COVID’s R-Value (or Spread Capacity) Rises Again in Alberta
The average number of COVID-19 infections transmitted by each diagnosed case is on the rise again in Alberta.
Over the past two weeks, the province-wide R-value of Alberta was 0.84, with a confidence interval of 0.74 to 0.94. It was even higher in Edmonton, at 0.97, with a confidence interval potentially pushing the city’s R-value above one.
The R-value represents the number of people infected by each infected person.
These numbers are up from previous weeks when the R-value was 0.75.
The question is whether we are going to see in Alberta what is happening in the United States and what is happening in the United Kingdom.– Dr Chris Mody
Dr Chris Mody, head of microbiology, immunology and infectious diseases at the University of Calgary, says that while it is good that cases are on the decline, the R-value (or reproduction value) shows as the rate of decline in cases reaches a plateau.
“At the moment, we are doing very well,” he said, adding that the province is unlikely to see the impacts of the reduced public health restrictions until early August.
“What becomes a problem is if that R-value goes up to one and then starts to increase – and we don’t know the answer to that in terms of how lowering restrictions will affect that R-value.”
Mody said it’s important that the R-value stay less than one.
At an R-value of one, each person with COVID-19 transmits it to only one other person. If this number is greater than one, the number of cases increases. But once it drops below one, it means the cases go down.
For COVID-19, research suggests the R-value averages around 2.6 to 2.7 with no intervention in place – like masks or physical distancing – meaning that if left unchecked, it could spread exponentially.
The R-value therefore depends not only on the degree of contagion of the coronavirus, but also on the effectiveness of the company in preventing it from spreading.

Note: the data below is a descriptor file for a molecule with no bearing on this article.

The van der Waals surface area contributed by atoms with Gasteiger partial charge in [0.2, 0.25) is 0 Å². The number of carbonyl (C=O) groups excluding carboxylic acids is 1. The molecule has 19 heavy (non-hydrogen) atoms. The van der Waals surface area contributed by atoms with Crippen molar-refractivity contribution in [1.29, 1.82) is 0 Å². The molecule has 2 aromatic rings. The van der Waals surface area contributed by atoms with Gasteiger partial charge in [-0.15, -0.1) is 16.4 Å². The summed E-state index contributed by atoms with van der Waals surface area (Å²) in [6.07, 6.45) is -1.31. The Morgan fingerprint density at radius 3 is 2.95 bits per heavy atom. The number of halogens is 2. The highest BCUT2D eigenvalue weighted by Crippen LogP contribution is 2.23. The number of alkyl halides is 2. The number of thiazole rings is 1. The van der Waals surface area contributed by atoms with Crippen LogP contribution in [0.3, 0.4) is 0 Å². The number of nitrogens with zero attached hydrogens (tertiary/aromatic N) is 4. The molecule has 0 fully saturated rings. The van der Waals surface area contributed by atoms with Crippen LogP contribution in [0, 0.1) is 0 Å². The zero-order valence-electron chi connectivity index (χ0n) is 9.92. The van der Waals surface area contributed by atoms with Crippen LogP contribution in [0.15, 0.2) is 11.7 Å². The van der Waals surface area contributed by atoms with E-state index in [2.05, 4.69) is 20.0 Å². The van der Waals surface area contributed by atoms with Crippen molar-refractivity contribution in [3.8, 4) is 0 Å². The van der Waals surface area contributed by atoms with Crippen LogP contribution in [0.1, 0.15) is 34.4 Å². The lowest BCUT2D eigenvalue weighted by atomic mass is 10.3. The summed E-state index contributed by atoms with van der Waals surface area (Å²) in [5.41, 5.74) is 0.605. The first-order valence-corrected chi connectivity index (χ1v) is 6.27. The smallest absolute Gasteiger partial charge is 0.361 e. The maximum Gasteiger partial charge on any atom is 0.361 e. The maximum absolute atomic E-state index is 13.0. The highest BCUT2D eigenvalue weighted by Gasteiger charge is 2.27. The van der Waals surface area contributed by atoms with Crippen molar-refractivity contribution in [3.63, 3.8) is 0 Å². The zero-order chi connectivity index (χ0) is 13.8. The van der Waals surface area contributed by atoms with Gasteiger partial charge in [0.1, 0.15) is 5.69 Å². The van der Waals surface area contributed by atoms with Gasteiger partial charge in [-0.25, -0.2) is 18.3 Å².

“We know that no matter what we do to change things, these cases are a few weeks late. So if you think about the day when [Calgary] The Stampede ends, you know, then the effect will be two weeks later, ”Mody said.
Vaccinations will be essential to stop this spread, he added.
“The question is whether we are going to see in Alberta what is happening in the United States and what has happened in the United Kingdom. And this is based on the delta variant causing infections primarily, but not exclusively… in unvaccinated people. And that’s where the risk lies. “
The delta variant is more transmissible and has caused an upsurge in new cases in areas like the UK. There were 906 cases of the delta variant in Alberta; 351 of the province’s 599 total active cases are variants.
Nearly half of Alberta’s population has been fully vaccinated against COVID-19.
Trevor Tombe, professor of economics at the University of Calgary, said where the province lags behind is in the share of the population who received a first injection.
“Other provinces have a much larger portion of their populations that received this first injection. So it could be that Alberta and Saskatchewan have a much more difficult challenge in terms of vaccine hesitancy and that is really going to weigh on the next two weeks, “he said.
Projections from Tombe show that Ontario will have 80 percent of its population vaccinated with at least one injection by the end of July, while Alberta will be lower at 75 percent.